Mutoda Mahamba.
Mutoda Mahamba.

On the subject of disruption, we are starting to see what technology can do for retail banking. But its impact on the insurance sector is only just coming to light.

Still, it takes a great amount of courage to step into the field of insurtech, where newcomers such as Naked and Pineapple are already gaining traction. Actuarial analyst Mutoda Mahamba has chosen the far more sober name of Solvency for his business, which was launched in January.

Solvency offers a full spectrum of short-term insurance products. But its main differentiator — and this is where it is a true disrupter — is modelled on the medical savings account of medical aid firms. Its insurance savings account (ISA) provides interest-earning savings which can be used to pay an excess on claims. Unlike benefits such as the outbonus offered by Outsurance, the ISA savings are not completely eliminated in the event of a claim.

Mahamba says Solvency gives clients the option to decide what percentage of their insurance premiums goes to their savings account, based on what excess they are prepared and able to pay, should they need to claim. Savings earn money-market rates of about 7% a year.

This, he says, gives users a savings solution that can be used to partially or wholly fund their excess on a claim.

This is a novel concept that has not been seen in SA before. And Mahamba is thinking bigger: he would like these ISAs to, one day, offer far more than just money-market accounts, and even allow clients to top up with discretionary money. But this would involve extending beyond a short-term insurance licence.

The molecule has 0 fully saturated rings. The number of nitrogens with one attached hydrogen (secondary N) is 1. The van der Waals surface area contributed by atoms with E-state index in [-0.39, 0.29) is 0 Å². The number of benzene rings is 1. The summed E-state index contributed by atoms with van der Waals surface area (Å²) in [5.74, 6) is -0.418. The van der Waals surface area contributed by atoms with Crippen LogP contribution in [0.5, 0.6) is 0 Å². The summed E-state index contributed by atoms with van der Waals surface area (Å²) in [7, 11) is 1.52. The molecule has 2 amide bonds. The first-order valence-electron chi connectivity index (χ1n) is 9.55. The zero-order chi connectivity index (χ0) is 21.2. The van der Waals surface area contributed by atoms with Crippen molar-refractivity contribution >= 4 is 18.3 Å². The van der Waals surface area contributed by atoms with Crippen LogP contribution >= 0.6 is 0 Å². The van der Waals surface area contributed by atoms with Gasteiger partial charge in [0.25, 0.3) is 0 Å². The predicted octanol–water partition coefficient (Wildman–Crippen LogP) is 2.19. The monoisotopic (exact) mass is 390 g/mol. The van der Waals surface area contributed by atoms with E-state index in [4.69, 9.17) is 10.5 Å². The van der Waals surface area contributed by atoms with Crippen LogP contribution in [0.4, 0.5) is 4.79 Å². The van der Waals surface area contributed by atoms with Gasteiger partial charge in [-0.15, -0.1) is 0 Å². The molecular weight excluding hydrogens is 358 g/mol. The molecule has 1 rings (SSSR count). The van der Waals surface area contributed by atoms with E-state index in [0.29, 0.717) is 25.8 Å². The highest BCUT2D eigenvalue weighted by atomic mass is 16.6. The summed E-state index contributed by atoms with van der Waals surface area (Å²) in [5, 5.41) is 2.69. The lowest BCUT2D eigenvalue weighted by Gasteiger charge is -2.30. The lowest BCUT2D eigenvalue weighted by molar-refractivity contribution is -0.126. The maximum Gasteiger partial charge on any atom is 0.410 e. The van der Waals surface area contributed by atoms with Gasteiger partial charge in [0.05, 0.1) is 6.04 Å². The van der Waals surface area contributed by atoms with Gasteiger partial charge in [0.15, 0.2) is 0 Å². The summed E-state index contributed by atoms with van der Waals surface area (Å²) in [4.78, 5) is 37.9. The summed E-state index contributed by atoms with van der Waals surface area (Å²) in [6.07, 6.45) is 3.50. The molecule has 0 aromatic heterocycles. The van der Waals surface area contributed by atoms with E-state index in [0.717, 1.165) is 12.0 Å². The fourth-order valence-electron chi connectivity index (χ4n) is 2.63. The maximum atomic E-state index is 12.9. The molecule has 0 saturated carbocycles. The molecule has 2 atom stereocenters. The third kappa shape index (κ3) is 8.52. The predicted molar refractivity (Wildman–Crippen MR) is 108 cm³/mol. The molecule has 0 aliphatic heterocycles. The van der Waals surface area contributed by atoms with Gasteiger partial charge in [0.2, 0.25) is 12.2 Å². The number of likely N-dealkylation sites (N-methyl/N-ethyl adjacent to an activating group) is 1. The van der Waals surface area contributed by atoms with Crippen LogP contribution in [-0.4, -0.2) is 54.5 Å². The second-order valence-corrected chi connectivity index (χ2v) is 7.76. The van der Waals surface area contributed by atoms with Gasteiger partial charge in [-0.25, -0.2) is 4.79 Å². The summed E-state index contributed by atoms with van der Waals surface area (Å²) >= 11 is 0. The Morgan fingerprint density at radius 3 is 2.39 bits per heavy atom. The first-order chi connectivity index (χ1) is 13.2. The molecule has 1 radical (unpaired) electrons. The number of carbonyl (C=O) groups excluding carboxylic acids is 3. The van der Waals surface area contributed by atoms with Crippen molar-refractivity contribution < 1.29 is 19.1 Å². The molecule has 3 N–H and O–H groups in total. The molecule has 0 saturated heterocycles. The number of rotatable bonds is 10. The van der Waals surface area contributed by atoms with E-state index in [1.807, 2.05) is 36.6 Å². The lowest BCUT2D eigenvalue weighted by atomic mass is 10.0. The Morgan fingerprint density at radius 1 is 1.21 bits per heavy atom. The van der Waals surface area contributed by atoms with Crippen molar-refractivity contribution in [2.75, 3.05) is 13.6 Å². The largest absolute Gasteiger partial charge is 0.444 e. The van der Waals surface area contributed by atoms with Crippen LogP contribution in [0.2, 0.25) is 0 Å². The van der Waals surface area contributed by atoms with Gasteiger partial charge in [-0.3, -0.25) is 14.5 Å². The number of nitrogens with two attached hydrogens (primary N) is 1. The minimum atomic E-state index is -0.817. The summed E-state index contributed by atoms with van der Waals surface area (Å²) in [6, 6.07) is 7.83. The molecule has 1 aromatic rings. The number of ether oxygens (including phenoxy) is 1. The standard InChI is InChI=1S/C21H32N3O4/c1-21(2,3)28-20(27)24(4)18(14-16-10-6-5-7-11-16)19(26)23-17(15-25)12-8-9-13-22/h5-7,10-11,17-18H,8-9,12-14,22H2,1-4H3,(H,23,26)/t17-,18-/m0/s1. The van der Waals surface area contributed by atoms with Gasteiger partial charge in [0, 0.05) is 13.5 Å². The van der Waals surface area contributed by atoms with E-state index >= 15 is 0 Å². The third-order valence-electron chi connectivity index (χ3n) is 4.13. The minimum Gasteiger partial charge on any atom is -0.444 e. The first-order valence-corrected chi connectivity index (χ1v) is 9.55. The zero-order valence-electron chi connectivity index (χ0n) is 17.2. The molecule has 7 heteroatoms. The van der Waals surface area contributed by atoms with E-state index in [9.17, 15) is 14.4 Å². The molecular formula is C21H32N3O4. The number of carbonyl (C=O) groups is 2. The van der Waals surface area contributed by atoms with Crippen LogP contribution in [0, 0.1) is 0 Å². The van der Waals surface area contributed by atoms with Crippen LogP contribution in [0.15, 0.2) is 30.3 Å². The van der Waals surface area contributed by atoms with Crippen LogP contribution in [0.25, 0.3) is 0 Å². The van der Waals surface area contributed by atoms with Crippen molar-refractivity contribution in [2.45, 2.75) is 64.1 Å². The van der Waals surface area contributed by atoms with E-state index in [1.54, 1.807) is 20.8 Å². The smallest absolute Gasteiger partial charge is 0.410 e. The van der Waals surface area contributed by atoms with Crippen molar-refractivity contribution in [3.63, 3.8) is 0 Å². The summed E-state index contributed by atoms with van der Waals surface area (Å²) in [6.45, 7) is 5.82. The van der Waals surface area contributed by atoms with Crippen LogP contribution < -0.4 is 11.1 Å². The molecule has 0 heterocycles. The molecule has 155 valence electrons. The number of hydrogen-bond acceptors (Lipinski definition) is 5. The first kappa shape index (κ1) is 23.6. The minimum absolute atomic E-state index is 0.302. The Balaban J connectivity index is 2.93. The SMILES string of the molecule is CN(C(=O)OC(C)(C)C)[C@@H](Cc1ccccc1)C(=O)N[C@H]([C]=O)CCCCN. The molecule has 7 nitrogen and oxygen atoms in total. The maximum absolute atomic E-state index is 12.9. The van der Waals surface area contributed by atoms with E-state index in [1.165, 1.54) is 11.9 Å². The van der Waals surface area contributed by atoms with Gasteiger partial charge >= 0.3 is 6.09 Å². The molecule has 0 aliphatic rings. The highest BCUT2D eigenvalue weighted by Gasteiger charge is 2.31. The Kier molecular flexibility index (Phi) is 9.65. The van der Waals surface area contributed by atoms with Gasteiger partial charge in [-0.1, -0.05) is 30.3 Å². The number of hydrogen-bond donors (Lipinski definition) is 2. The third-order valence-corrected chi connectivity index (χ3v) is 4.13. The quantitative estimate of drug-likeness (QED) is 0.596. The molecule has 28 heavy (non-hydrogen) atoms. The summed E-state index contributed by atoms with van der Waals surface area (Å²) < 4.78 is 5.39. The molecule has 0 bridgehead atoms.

"I would love to offer our clients free banking one day," says Mahamba.

Those clients won’t just be in personal lines. He says the ISA model works for small and medium enterprises as well as for truck fleets.

Mutoda Mahamba. Picture: Supplied
Mutoda Mahamba. Picture: Supplied

"Short-term insurance clients claim an average of R18,000 every four years and most would have paid at least R50,000 in premiums over that time. Up to 50% of each premium can be put into the account and up to 50% of their savings can be withdrawn at the end of the 12-month period."

Mahamba has teamed up with Genric Insurance, which will underwrite the business. Genric is best known for insuring cash-in-transit vans. Solvency is based in the Genric offices in Midrand, and with a staff of just five, it outsources many of its functions to Genric.

Mahamba, who has a wealth of experience, studied actuarial science at Wits.

His first job was at Alexander Forbes, in pensions.

He soon found his niche in short-term insurance, working in pricing and product development at Hannover Re, Absa Insurance’s homeowners unit, Momentum short-term insurance and then MMI Africa.

Over the years he acquired knowledge of the extent of frauds in these markets and of claims patterns, suburb by suburb.

His plan for Solvency is to produce insurance products which treat customers fairly.

"We plan to empower consumers and equip them to manage the risk of negative life events such as burglaries and car write-offs."

Mahamba says Solvency is geared up for the direct market through a website that asks just a handful of questions.

But he does not believe in excluding brokers. "They are an important channel into the market, so why work against them?"

He says there is a lot of fat in short-term insurance and therefore plenty of room to bring premiums down. "We see insurers that offer cash back for good driving. And they can afford it as some have returns on equity of 40%.

They could afford both to reduce premiums and to give their clients back a lot more of the money they have already paid in."

Mahamba has been married for 10 years and has two children. He lets off steam running marathons and cycling, and also enjoys hiking and reading.

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